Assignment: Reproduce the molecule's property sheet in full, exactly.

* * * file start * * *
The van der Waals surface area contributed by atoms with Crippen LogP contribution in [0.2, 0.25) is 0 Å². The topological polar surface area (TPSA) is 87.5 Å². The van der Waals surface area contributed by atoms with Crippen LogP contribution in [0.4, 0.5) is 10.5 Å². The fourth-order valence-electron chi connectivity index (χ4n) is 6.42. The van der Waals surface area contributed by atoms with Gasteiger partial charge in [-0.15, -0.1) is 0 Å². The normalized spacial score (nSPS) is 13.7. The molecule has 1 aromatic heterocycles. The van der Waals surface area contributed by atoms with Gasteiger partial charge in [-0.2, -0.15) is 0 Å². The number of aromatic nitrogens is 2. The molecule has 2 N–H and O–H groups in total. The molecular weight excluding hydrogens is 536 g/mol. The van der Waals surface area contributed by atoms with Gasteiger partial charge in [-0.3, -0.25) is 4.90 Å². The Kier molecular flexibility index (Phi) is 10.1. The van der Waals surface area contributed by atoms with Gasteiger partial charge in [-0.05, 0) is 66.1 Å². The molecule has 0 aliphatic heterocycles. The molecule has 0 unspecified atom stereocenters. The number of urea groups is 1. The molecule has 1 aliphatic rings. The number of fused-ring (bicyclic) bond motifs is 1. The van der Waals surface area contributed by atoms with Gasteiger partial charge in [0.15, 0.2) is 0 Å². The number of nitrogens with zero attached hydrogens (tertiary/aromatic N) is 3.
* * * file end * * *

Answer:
The van der Waals surface area contributed by atoms with Crippen LogP contribution in [0.2, 0.25) is 0 Å². The topological polar surface area (TPSA) is 87.5 Å². The van der Waals surface area contributed by atoms with Crippen LogP contribution in [0.4, 0.5) is 10.5 Å². The fourth-order valence-electron chi connectivity index (χ4n) is 6.42. The van der Waals surface area contributed by atoms with Gasteiger partial charge in [-0.15, -0.1) is 0 Å². The normalized spacial score (nSPS) is 13.7. The molecule has 1 aromatic heterocycles. The van der Waals surface area contributed by atoms with Gasteiger partial charge in [-0.2, -0.15) is 0 Å². The number of aromatic nitrogens is 2. The molecule has 2 N–H and O–H groups in total. The molecular weight excluding hydrogens is 536 g/mol. The van der Waals surface area contributed by atoms with Gasteiger partial charge in [-0.3, -0.25) is 4.90 Å². The Kier molecular flexibility index (Phi) is 10.1. The van der Waals surface area contributed by atoms with Gasteiger partial charge in [-0.05, 0) is 66.1 Å². The molecule has 0 aliphatic heterocycles. The molecule has 0 unspecified atom stereocenters. The number of urea groups is 1. The molecule has 1 aliphatic rings. The number of fused-ring (bicyclic) bond motifs is 1. The van der Waals surface area contributed by atoms with Gasteiger partial charge in [0.15, 0.2) is 0 Å². The number of nitrogens with zero attached hydrogens (tertiary/aromatic N) is 3.